Wednesday, January 27, 2016

Forever for a Year, by B. T. Gottfred

Told in train of consciousness and alternating viewpoints, Forever for a Year traces Carolina and Trevor falling in love and the various dramas of this first romance of ninth-graders.  From the initial ecstasy of finding out that their feelings are reciprocated to experimentation with alcohol and sex to the betrayals and fallings out, every emotion is tracked in painstaking (and painful) detail.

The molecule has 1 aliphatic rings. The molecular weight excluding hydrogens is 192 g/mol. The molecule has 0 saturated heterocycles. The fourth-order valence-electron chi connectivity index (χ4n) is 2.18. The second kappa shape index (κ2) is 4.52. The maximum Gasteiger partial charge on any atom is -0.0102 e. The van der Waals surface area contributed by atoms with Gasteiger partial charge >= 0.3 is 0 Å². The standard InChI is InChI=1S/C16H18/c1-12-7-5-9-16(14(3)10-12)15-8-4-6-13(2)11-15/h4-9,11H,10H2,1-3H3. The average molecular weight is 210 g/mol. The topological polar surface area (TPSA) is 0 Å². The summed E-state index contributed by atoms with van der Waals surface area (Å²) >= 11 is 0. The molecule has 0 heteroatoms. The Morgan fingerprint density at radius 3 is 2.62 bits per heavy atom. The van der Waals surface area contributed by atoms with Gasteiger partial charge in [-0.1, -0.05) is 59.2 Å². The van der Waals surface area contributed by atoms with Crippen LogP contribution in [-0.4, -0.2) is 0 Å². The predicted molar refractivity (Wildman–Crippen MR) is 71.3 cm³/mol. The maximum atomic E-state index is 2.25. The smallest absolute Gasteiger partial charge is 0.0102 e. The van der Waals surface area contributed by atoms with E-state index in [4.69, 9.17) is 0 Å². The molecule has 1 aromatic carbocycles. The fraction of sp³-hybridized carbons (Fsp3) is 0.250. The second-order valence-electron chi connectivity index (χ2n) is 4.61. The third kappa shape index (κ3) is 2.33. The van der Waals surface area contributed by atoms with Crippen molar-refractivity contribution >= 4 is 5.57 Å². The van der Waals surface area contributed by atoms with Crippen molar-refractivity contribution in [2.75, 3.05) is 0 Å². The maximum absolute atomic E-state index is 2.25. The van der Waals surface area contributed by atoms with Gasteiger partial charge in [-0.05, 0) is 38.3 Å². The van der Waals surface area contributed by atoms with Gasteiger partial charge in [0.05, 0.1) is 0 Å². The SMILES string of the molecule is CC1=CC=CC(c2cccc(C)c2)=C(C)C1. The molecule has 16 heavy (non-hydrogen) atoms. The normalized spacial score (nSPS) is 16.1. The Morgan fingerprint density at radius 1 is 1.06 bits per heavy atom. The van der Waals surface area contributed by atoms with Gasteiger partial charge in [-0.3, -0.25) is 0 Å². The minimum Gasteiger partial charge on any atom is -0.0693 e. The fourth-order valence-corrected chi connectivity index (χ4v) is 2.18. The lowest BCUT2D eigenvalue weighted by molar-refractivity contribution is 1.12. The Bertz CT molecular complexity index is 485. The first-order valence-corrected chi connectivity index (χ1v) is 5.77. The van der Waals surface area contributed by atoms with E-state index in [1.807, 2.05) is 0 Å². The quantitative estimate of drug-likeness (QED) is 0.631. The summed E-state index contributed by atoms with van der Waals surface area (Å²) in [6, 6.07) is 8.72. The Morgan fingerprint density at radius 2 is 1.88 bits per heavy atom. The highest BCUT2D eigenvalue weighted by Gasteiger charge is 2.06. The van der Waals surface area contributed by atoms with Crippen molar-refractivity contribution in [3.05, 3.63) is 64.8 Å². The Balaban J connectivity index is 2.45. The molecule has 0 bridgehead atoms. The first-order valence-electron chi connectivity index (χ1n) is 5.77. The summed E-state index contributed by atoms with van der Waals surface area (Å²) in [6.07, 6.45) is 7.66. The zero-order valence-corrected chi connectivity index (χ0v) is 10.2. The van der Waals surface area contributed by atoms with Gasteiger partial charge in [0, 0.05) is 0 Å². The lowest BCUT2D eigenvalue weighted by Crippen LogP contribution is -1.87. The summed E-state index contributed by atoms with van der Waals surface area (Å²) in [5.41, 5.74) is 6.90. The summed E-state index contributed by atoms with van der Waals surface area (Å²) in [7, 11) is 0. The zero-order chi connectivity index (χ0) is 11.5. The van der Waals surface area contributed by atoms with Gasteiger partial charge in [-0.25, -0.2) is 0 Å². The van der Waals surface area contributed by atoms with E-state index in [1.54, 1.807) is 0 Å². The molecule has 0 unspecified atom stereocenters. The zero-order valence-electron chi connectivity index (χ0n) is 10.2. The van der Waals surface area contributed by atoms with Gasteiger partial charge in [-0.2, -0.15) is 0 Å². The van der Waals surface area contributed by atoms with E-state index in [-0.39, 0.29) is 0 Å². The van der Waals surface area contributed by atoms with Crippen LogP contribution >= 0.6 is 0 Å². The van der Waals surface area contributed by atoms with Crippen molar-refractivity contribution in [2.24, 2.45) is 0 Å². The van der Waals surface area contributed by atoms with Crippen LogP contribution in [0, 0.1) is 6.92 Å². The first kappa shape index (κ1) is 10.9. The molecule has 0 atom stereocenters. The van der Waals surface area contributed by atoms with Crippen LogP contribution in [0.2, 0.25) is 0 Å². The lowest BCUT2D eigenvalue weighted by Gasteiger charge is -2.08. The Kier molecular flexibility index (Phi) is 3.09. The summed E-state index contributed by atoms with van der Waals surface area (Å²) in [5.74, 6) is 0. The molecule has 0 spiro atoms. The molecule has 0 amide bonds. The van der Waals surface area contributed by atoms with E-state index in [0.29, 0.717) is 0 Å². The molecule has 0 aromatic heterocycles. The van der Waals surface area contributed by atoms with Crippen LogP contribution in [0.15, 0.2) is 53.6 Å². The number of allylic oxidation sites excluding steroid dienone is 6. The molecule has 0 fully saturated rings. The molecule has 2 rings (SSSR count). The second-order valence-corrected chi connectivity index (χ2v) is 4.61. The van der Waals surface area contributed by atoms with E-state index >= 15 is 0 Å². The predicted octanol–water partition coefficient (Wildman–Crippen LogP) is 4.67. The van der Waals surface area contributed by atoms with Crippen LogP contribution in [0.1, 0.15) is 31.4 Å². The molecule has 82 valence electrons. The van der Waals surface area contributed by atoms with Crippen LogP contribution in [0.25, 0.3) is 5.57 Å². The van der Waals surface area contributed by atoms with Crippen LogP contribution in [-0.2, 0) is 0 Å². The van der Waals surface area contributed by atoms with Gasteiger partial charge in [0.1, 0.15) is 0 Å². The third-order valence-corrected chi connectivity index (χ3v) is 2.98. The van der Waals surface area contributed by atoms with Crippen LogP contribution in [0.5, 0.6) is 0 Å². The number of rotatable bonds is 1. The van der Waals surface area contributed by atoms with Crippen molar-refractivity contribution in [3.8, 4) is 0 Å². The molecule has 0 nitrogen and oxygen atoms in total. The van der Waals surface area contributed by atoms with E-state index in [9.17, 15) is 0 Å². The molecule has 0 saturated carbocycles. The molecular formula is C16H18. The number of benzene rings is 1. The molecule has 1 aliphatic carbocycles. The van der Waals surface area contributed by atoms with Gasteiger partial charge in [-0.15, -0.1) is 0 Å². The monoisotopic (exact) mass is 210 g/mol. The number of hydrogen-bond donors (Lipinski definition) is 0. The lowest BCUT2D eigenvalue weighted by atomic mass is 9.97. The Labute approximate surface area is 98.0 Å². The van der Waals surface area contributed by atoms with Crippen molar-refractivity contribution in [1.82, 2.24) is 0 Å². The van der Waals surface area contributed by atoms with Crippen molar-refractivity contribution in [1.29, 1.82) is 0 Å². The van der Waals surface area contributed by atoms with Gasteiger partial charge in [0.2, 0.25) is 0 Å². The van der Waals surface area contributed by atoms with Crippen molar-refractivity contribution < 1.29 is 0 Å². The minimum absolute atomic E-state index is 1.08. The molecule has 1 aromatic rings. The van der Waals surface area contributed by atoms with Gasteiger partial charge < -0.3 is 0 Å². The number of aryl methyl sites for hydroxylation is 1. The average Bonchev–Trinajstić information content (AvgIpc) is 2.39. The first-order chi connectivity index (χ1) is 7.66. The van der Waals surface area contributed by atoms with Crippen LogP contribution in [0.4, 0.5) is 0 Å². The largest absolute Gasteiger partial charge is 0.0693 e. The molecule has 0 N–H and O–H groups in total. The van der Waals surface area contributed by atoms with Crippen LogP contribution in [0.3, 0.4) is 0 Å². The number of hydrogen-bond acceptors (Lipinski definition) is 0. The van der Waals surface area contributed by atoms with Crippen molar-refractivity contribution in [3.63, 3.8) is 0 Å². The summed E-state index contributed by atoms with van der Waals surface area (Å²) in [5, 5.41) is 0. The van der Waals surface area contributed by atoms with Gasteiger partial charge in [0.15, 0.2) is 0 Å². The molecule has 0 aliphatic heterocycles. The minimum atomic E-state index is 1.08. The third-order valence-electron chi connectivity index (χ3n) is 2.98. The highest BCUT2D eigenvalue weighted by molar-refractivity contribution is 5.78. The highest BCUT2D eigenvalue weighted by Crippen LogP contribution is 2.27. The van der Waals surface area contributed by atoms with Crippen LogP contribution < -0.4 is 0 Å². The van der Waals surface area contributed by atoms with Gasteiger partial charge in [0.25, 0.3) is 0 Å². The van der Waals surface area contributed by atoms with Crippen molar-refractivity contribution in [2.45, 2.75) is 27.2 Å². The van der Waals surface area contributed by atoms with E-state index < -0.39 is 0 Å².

Neither character is particularly deep and Gottfred does a particularly astute job of portraying the contradictions and randomness of the characters' thoughts -- this is both a strength and a weakness.  Far too often, I've criticized YA books for creating artificially mature-sounding narrators.  But one can take this too far in the other direction and there's a limit to how much waffling and melodrama one can take.  Worse, both of them have a tendency to become repetitive, which makes the 420-odd pages of this novel excruciating at times.  The lack of depth in their thoughts also does not endear them to the reader.  Carolina in particular can be grating (although Trevor's whining got on my nerves as well).  It's an interesting experiment, but I think I'll return to my overly erudite protagonists.

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